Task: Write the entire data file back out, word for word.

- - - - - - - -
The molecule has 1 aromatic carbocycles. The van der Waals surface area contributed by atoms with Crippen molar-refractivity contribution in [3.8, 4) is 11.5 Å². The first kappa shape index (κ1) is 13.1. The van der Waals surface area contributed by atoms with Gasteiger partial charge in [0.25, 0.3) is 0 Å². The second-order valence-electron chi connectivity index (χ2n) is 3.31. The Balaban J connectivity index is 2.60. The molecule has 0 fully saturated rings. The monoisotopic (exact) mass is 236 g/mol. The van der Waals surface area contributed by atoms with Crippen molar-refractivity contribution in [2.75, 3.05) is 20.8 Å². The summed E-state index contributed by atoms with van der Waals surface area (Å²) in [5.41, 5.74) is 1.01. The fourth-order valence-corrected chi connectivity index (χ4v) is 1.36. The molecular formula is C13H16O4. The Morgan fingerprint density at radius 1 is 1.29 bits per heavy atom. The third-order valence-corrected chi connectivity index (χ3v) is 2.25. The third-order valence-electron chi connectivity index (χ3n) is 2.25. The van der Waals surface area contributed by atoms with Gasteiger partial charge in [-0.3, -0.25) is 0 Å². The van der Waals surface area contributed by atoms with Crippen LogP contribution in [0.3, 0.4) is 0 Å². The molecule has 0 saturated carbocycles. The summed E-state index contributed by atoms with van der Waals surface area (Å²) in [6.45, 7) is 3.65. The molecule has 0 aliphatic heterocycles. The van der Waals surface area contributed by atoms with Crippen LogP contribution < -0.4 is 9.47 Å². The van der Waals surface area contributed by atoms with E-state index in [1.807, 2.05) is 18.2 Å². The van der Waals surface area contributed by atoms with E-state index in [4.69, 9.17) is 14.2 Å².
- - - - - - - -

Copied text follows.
The molecule has 1 aromatic carbocycles. The van der Waals surface area contributed by atoms with Crippen molar-refractivity contribution in [3.8, 4) is 11.5 Å². The first kappa shape index (κ1) is 13.1. The van der Waals surface area contributed by atoms with Gasteiger partial charge in [0.25, 0.3) is 0 Å². The second-order valence-electron chi connectivity index (χ2n) is 3.31. The Balaban J connectivity index is 2.60. The molecule has 0 fully saturated rings. The monoisotopic (exact) mass is 236 g/mol. The van der Waals surface area contributed by atoms with Crippen molar-refractivity contribution in [2.75, 3.05) is 20.8 Å². The summed E-state index contributed by atoms with van der Waals surface area (Å²) in [5.41, 5.74) is 1.01. The fourth-order valence-corrected chi connectivity index (χ4v) is 1.36. The molecular formula is C13H16O4. The Morgan fingerprint density at radius 1 is 1.29 bits per heavy atom. The third-order valence-corrected chi connectivity index (χ3v) is 2.25. The third-order valence-electron chi connectivity index (χ3n) is 2.25. The van der Waals surface area contributed by atoms with Gasteiger partial charge in [-0.3, -0.25) is 0 Å². The van der Waals surface area contributed by atoms with Crippen LogP contribution in [0.3, 0.4) is 0 Å². The molecule has 0 saturated carbocycles. The summed E-state index contributed by atoms with van der Waals surface area (Å²) in [6.45, 7) is 3.65. The molecule has 0 aliphatic heterocycles. The van der Waals surface area contributed by atoms with Crippen LogP contribution < -0.4 is 9.47 Å². The van der Waals surface area contributed by atoms with E-state index in [1.807, 2.05) is 18.2 Å². The van der Waals surface area contributed by atoms with E-state index in [4.69, 9.17) is 14.2 Å².